Junctional complex between two cells in the epithelium of the rat intestinal mucosa. The tight junction (also known as zonula occludens) is the structure located nearest to the lumen. The elimination of the intercellular gap (approx 90 angstroms) is clearly visible, but the fusion line of the two apposed membranes cannot be clearly distinguished at this magnification. The adherens junction (also known as zonula adherens) is the next structure. A relatively wide intercellular space (approx 200 angstroms) is maintained throughout this junction. Extensive actin filament networks are seen along both sides of the junction which are continuous with the terminal web into which the filamentous rootlets of the mircovilli penetrate. Dense material can be seen along parts of both sides of the junction. The limits of a desmosome are marked by the edges of the dense plaques. Desmosomes are characterized by a wide intercellular space (approx 240 angstroms) bisected by an intermediate line. Bundles of intermediate filaments (diameter approx 80 angstroms) converge into a dense plaque on each side of the desmosome. The trilaminar structure of the cell membrane is clearly seen along the microvilli, between the Zonula Adherens and the desmosome and within the desmosome.First description of 1) tight junctions and 2) the junctional complexes between epithelial cells, consisting of tight junction, adherens junction and a desmosome. Identical labeled image available as CIL# 7621. Image published as Figure 1 in Farquhar and Palade, 1963.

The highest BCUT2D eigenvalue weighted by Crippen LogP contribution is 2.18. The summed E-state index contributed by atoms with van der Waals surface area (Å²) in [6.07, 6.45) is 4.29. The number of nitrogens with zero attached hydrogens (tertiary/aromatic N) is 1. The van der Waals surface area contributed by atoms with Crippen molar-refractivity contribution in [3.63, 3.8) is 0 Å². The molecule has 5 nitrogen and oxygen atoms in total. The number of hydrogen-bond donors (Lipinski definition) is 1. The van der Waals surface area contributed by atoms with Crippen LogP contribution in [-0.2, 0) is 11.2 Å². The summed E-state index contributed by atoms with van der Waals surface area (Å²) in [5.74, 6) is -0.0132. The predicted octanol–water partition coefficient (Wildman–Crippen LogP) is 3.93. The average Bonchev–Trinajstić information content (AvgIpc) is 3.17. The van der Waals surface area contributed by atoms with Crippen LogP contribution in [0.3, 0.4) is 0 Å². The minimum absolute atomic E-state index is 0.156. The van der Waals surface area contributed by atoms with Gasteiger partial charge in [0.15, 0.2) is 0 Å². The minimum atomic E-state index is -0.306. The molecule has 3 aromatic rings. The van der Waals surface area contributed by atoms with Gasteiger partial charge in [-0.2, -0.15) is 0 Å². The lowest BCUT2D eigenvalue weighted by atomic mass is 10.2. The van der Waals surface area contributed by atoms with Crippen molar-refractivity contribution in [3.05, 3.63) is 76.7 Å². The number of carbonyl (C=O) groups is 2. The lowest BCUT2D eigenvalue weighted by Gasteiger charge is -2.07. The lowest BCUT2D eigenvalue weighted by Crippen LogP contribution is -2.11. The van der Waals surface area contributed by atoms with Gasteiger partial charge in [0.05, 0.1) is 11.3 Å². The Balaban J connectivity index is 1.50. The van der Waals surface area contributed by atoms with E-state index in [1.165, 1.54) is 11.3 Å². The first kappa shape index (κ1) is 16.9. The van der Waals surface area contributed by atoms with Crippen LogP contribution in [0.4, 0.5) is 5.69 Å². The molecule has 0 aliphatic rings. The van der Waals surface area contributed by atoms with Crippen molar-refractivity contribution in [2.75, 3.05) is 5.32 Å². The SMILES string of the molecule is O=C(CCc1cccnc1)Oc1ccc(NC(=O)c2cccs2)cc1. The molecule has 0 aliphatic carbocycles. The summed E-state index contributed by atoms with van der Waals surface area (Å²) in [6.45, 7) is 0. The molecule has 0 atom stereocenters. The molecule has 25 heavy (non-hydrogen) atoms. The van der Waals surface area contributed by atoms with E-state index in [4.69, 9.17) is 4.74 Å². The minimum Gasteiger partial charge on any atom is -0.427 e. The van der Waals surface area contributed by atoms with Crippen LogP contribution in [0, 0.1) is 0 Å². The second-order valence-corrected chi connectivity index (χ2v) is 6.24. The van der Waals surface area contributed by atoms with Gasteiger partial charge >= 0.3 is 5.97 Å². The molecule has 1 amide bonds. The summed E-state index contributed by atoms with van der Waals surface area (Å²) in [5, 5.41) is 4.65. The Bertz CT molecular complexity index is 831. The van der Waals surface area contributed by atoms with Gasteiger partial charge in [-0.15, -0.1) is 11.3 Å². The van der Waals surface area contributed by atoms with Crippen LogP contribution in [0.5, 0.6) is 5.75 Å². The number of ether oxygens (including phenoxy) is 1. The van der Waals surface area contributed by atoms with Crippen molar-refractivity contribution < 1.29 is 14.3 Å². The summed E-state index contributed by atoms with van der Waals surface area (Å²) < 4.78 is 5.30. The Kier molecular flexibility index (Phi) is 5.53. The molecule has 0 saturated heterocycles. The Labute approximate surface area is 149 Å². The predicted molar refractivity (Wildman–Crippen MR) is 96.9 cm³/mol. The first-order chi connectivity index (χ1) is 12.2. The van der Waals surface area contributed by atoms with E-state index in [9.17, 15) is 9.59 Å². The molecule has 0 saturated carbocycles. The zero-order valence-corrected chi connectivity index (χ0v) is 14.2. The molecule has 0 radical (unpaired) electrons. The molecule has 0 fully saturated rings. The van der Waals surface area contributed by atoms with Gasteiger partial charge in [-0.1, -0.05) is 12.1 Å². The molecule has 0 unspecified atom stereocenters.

Fixative was injected into the intestinal lumen of a rat (3% osmium tetroxide buffered at pH 7.6 with acetate- veronal). Tissue may have also been fixed in potassium permanganate. Tissue blocks were embedded in Epon. Sections were stained with lead hydroxide. Micrograph was taken at original magnification of 96,000 X with a Siemens Elmiskop I, operating at 60 or 80 kv, with a double condenser, and a 50 µ objective aperture. Digitization process: conversion from a 1200 dpi tiff, 3820 x 3342 pixels. Original image created on January 5, 1962. Original resource provided as a 3.25 x 4 inch lantern slide. Research conducted at The Rockefeller Institute of Medical Research (New York, NY).